Menu

Programs

Confronting Violence Against Women

Know the facts…

Violence against women is the world’s largest and most persistent human rights violation, and Canada is no exception.

  • Over 50% of Canadian women experience an incident of violence at some point in their lives, the majority before they turn 25.
  • Young women experience the highest rates of violence and the rate of violence by boyfriends is on the rise.
  • Psychological or emotional abuse and frequent heavy drinking raises the risk of violence.
  • Serious stalking is a crime called criminal harassment.
  • Violence against women costs Canadian society more than $4 billion each year and takes an incalculable human toll.

Stop violence before it starts.  Take your relationship seriously and learn to recognize the early warning signs of violence.

If you or someone you know is experiencing violence in a relationship get help.  For more information about dating violence, connect with a YWCA in your community.

Suggested Activities

  • Healthy Relationships Workshop - Talk to women and men about what makes 'healthy' relationship choices. Provide information to participants about what to do if they, or someone they know, are in a dangerous relationship or are causing harm to themselves or others around them. See the quiz in our Are You Cool Brochure.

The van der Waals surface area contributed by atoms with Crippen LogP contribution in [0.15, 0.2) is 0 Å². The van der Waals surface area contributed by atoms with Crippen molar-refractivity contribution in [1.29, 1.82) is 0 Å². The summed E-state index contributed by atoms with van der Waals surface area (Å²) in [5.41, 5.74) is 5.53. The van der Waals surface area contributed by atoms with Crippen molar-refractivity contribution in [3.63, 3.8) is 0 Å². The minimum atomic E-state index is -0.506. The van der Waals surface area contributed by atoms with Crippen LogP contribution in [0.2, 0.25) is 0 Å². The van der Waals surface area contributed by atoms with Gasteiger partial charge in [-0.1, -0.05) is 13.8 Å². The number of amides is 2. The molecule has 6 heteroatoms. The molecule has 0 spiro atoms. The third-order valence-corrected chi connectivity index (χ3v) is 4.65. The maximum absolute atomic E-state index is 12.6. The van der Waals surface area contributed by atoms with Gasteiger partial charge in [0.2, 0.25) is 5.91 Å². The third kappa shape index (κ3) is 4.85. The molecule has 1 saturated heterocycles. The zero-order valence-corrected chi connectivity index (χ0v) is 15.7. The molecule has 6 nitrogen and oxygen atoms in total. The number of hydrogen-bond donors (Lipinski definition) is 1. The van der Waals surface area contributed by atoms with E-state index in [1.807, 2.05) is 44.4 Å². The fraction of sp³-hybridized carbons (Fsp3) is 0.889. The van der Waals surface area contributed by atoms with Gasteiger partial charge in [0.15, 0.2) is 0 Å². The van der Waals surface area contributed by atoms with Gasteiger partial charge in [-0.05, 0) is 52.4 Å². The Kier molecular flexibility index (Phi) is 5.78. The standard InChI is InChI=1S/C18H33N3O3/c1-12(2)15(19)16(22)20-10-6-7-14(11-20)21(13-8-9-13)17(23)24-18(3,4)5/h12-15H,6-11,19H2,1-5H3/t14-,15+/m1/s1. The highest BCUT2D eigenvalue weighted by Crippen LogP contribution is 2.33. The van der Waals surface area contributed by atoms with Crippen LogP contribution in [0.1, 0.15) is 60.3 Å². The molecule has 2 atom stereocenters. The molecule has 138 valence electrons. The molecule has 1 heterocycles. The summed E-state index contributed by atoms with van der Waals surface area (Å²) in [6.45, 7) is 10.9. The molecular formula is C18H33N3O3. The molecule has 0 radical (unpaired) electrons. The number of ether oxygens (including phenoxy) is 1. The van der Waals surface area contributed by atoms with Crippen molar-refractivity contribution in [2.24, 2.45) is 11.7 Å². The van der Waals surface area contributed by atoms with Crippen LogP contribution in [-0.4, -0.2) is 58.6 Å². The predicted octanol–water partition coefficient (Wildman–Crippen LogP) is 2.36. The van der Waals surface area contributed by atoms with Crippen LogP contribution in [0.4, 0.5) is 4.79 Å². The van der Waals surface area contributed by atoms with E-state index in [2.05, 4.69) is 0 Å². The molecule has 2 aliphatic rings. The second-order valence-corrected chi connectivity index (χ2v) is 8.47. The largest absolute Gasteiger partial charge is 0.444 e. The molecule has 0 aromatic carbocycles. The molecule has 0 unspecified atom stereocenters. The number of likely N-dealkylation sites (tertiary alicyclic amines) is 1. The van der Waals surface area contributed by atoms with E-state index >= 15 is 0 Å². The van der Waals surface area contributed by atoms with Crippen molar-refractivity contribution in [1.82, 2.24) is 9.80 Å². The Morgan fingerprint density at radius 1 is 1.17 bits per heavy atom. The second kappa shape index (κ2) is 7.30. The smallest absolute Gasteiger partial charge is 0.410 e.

• Open House/Information Displays – Set up a display at a local mall with information about services in your community for women in abusive relationships. Inviting other community agencies will give people more resources to draw upon.
  • Anger Focus Workshop - Allow women to direct the anger that often comes with being a victim/survivor of abuse. Anger is a healthy response to victimization, however, it is a disruptive force if the anger is not understood. Learning how to express our feelings can help us be true to ourselves and those around us. Facilitated by a registered therapist, well trained in the area of surviving abuse, a workshop can help participants explore their emotions and learn effective ways to express them.
  • The Clothesline Project - Have participants (elementary/secondary students, victims of violence, parents etc) draw or paint their experience of violence or vision of peace. Hang the drawings on a clothesline in a public space.

Looking for women’s anti-violence resources in Canada to help you plan your event or connect with a community partner?  Check out our extensive list.